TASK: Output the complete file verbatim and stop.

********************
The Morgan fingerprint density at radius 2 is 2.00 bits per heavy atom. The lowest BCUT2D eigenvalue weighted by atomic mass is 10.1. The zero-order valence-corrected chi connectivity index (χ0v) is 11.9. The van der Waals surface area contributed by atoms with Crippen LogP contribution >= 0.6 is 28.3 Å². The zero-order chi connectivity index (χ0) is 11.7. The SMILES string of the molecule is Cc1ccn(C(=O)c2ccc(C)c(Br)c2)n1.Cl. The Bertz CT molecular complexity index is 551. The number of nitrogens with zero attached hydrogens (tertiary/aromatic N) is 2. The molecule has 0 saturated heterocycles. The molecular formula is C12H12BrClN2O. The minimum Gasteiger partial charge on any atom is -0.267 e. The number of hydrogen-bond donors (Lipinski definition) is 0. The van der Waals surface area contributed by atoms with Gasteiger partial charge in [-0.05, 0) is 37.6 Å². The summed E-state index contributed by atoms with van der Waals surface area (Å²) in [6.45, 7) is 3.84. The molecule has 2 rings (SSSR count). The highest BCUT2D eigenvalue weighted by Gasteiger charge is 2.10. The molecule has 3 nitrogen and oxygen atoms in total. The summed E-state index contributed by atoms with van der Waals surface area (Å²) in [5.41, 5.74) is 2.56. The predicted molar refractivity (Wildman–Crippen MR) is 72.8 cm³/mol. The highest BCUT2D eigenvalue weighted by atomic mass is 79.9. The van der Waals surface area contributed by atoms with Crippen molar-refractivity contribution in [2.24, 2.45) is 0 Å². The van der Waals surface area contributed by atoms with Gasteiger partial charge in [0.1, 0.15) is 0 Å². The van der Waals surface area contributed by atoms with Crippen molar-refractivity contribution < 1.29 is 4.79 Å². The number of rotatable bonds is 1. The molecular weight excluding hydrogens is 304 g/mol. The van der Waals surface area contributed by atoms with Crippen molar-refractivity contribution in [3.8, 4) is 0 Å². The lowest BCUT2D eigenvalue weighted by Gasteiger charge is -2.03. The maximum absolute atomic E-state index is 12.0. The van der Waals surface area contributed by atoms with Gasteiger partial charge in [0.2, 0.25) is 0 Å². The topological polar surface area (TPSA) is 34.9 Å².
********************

The Morgan fingerprint density at radius 2 is 2.00 bits per heavy atom. The lowest BCUT2D eigenvalue weighted by atomic mass is 10.1. The zero-order valence-corrected chi connectivity index (χ0v) is 11.9. The van der Waals surface area contributed by atoms with Crippen LogP contribution >= 0.6 is 28.3 Å². The zero-order chi connectivity index (χ0) is 11.7. The SMILES string of the molecule is Cc1ccn(C(=O)c2ccc(C)c(Br)c2)n1.Cl. The Bertz CT molecular complexity index is 551. The number of nitrogens with zero attached hydrogens (tertiary/aromatic N) is 2. The molecule has 0 saturated heterocycles. The molecular formula is C12H12BrClN2O. The minimum Gasteiger partial charge on any atom is -0.267 e. The number of hydrogen-bond donors (Lipinski definition) is 0. The van der Waals surface area contributed by atoms with Gasteiger partial charge in [-0.05, 0) is 37.6 Å². The summed E-state index contributed by atoms with van der Waals surface area (Å²) in [6.45, 7) is 3.84. The molecule has 2 rings (SSSR count). The highest BCUT2D eigenvalue weighted by Gasteiger charge is 2.10. The molecule has 3 nitrogen and oxygen atoms in total. The summed E-state index contributed by atoms with van der Waals surface area (Å²) in [5.41, 5.74) is 2.56. The predicted molar refractivity (Wildman–Crippen MR) is 72.8 cm³/mol. The highest BCUT2D eigenvalue weighted by atomic mass is 79.9. The van der Waals surface area contributed by atoms with Crippen molar-refractivity contribution in [2.24, 2.45) is 0 Å². The van der Waals surface area contributed by atoms with Gasteiger partial charge in [0.1, 0.15) is 0 Å². The van der Waals surface area contributed by atoms with Crippen molar-refractivity contribution < 1.29 is 4.79 Å². The number of rotatable bonds is 1. The molecular weight excluding hydrogens is 304 g/mol. The van der Waals surface area contributed by atoms with Crippen molar-refractivity contribution in [3.8, 4) is 0 Å². The lowest BCUT2D eigenvalue weighted by Gasteiger charge is -2.03. The maximum absolute atomic E-state index is 12.0. The van der Waals surface area contributed by atoms with Gasteiger partial charge in [0.2, 0.25) is 0 Å². The topological polar surface area (TPSA) is 34.9 Å².